« Continue Browsing

e-mail article Print     e-mail article E-mail

By Dr. Michael Fox, Published July 24 2009

Canine attached at hip

Dear Dr. Fox: I have a female Maltese, nearly 2 years old. My concern is that she seems overly attached to me.

She follows me from room to room and will not let me out of her sight. If I let her out, I must remain at the door where she can see me. If I leave the home, she will hide under a chair and then dash to the door when I leave. When left alone, she does no damage and shows no signs of separation anxiety, but I realized she wasn’t eating the treats or food I left and she didn’t touch any of her toys. I think this was an indication of panic. A companion might help her, but I live in a townhouse and am allowed only one pet.

If I take her with me and leave her in the car for a few moments, she cries and watches alertly for my return. I have mentioned this to my vet, but he seems to think she’ll grow out of it.

I went to your Web site and see that you occasionally recommend valerian or passionflower. But how much? I purchased one ounce of valerian, but hesitate to use it without further guidance. – J.L., New York, N.Y.

Dear J.L.: Your dog, indeed, suffers from separation anxiety and is not likely to grow out of it. Some dogs cope better with hidden treats and toys left out for them, but yours does not.

I would leave a radio or TV on and put a T-shirt or sweater on the sofa or floor that smells of you when you leave the home. The product DAP (Dog Appeasement Pheromone, that your vet can supply) might also help. A drop of essential oil of lavender or a bandana around your dog’s neck might have a calming effect, too.

Try the valerian (no more than a pinch, 25 milligrams to start), giving it in a cube of cheese, 20 to 30 minutes before you leave for seven to 10 days – then stop. Don’t fuss over the dog either when you leave or return. Making a big deal out of coming and going stimulates the dog, so ignore and be relatively cool when leaving and returning.

Dear Dr. Fox: We recently moved to a new home with a large yard and enjoy gardening and hanging out there with our usually well-behaved 11-year-old dog, Mandy. Our new neighborhood includes many rabbits, and we were delighted when Mandy and the rabbits quickly learned to ignore each other.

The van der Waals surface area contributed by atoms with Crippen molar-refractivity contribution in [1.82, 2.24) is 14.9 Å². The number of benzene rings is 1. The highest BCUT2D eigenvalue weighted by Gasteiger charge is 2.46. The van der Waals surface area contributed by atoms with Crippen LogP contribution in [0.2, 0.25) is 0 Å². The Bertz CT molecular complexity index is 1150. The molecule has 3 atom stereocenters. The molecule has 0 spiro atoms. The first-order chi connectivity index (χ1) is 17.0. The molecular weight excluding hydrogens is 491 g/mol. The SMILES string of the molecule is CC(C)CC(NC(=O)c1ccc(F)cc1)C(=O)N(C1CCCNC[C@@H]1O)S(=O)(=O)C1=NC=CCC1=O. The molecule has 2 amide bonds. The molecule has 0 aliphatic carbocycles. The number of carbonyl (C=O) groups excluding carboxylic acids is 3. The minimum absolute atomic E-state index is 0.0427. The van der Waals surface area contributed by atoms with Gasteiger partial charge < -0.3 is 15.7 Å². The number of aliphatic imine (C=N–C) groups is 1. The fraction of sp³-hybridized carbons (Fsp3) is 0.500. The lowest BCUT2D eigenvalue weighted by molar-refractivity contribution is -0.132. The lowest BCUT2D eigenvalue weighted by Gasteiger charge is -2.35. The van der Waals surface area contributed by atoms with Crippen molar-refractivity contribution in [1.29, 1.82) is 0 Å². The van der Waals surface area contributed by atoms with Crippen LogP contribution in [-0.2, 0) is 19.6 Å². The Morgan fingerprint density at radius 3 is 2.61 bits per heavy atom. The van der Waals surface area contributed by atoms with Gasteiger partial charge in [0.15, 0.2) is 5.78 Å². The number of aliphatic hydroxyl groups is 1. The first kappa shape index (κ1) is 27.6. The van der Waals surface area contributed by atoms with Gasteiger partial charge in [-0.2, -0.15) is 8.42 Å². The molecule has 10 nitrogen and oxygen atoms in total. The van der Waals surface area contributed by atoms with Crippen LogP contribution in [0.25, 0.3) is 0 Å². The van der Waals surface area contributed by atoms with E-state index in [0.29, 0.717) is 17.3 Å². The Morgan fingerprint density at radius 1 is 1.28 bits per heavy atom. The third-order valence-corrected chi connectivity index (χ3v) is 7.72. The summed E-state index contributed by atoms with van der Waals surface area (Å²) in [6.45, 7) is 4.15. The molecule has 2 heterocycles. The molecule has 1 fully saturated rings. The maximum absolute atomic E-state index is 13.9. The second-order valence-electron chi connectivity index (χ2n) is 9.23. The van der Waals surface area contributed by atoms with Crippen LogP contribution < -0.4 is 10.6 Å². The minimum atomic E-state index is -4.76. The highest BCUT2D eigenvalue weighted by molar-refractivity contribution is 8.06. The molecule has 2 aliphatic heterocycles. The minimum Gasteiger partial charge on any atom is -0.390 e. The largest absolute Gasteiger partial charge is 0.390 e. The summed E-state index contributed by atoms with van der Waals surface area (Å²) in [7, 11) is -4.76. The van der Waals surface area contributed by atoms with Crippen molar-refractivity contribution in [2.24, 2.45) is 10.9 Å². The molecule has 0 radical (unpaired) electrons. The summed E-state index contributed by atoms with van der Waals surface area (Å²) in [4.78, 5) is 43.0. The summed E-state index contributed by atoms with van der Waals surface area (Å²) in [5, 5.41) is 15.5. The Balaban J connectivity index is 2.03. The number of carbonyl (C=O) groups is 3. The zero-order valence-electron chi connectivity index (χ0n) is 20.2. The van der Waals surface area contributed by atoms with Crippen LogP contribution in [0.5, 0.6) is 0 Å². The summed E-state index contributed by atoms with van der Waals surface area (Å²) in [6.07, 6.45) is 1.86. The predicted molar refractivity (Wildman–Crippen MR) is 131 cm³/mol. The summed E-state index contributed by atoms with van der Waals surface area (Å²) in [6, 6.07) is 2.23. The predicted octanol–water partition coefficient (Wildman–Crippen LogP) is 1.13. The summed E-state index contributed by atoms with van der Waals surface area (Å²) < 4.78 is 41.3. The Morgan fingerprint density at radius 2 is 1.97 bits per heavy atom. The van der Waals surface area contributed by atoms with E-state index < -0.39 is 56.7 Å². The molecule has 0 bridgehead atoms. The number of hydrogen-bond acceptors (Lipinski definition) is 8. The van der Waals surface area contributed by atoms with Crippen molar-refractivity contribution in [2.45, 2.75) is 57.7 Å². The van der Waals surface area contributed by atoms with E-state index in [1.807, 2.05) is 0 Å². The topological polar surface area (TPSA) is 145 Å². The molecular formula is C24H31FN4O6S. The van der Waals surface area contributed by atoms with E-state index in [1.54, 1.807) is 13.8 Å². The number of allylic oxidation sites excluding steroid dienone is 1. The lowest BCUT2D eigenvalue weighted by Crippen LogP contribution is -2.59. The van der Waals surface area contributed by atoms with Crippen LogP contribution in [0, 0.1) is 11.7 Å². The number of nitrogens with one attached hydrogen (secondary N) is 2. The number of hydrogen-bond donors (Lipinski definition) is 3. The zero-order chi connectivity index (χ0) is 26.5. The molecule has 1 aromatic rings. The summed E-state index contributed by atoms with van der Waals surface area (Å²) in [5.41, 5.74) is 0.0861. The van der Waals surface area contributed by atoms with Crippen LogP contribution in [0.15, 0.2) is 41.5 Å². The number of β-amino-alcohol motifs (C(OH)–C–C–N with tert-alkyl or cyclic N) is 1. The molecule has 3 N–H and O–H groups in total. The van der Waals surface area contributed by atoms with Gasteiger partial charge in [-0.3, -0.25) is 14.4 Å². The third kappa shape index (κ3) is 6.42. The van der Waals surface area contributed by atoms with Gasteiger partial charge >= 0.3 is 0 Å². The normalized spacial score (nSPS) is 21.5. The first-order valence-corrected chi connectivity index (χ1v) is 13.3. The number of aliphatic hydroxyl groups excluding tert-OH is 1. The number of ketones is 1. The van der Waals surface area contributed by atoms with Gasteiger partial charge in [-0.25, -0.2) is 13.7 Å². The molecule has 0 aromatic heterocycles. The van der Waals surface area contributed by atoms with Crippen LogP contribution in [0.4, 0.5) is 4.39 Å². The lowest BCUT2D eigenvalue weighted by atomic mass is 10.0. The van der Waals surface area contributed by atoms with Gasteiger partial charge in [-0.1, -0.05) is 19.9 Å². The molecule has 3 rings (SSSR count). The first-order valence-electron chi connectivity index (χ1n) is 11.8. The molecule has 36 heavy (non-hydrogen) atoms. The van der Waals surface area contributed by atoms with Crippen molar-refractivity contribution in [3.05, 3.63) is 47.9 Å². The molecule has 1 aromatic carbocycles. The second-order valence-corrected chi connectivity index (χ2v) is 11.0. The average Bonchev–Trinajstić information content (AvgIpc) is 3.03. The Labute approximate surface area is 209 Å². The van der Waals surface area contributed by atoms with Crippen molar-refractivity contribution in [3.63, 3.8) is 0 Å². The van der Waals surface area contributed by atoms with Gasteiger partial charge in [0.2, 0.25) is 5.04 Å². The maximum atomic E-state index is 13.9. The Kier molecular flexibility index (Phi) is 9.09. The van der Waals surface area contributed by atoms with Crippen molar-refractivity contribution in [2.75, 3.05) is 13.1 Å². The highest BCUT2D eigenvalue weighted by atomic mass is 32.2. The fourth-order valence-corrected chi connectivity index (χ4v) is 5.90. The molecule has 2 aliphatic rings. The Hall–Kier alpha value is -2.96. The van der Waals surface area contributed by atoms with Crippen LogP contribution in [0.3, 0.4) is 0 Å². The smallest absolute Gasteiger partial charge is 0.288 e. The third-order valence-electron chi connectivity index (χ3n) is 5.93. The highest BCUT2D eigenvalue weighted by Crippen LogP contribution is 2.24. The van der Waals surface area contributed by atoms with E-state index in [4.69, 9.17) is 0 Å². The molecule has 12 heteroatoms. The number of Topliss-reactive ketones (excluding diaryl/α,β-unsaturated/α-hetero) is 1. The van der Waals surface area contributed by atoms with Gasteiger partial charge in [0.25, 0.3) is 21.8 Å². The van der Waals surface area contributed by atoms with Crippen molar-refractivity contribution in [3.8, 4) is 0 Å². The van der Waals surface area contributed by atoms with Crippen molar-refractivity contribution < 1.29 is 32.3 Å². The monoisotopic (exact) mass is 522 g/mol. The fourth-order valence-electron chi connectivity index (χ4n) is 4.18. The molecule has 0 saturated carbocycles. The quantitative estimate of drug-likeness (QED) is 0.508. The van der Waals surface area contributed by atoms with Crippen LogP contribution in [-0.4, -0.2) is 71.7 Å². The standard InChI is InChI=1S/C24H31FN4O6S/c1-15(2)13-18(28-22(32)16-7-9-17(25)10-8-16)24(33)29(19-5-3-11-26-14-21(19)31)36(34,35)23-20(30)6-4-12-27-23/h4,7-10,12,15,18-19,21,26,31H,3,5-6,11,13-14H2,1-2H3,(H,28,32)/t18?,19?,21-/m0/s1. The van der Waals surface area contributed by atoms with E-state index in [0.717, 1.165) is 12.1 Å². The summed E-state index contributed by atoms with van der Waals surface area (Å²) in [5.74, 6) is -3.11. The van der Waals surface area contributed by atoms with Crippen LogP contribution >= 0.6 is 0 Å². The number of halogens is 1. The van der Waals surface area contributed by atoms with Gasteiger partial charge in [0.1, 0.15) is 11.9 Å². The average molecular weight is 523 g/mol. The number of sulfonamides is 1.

Unfortunately, Mandy also learned that rabbits leave tasty treats behind, and she was recently diagnosed with hookworm, presumably from eating rabbit pellets. We stop her whenever we catch her, but it’s impossible to keep her in sight every second, and the yard is so big that we can’t always reach her before she lunges for a “treat.”

I would hate to lock her in the house all summer while we enjoy the yard, but the only other options that come to mind (muzzling her or keeping her on a short leash that wouldn’t allow her to follow us around) don’t seem attractive, either. Needless to say, it would take forever to scan the entire lawn for rabbit pellets each time we go out, and I doubt we could find them all. Do you have any suggestions? – C.M., Ocean, N.J.

Dear C.M.: Your dog will not get hookworm from eating rabbit droppings. There’s more risk of picking up a parasite from eating earthworms than from rabbit or deer poop.

Mandy may simply be trying to clean up the yard, or she is supplementing her diet with what her digestive system may need – beneficial bacteria, plus certain enzymes, B vitamins and other nutrients. She may, therefore, benefit from probiotics and a good daily doggy supplement like Platinum Performance or The Missing Link (from Designing Health, Inc.). One tablespoon a day of plain, organic yogurt may also help reduce her rabbit-raisin addiction.


Send your questions to Dr. Fox in care of The Forum, Box 2020, Fargo, ND 58107. The volume of mail received prohibits personal replies, but questions and comments of general interest will be discussed in future columns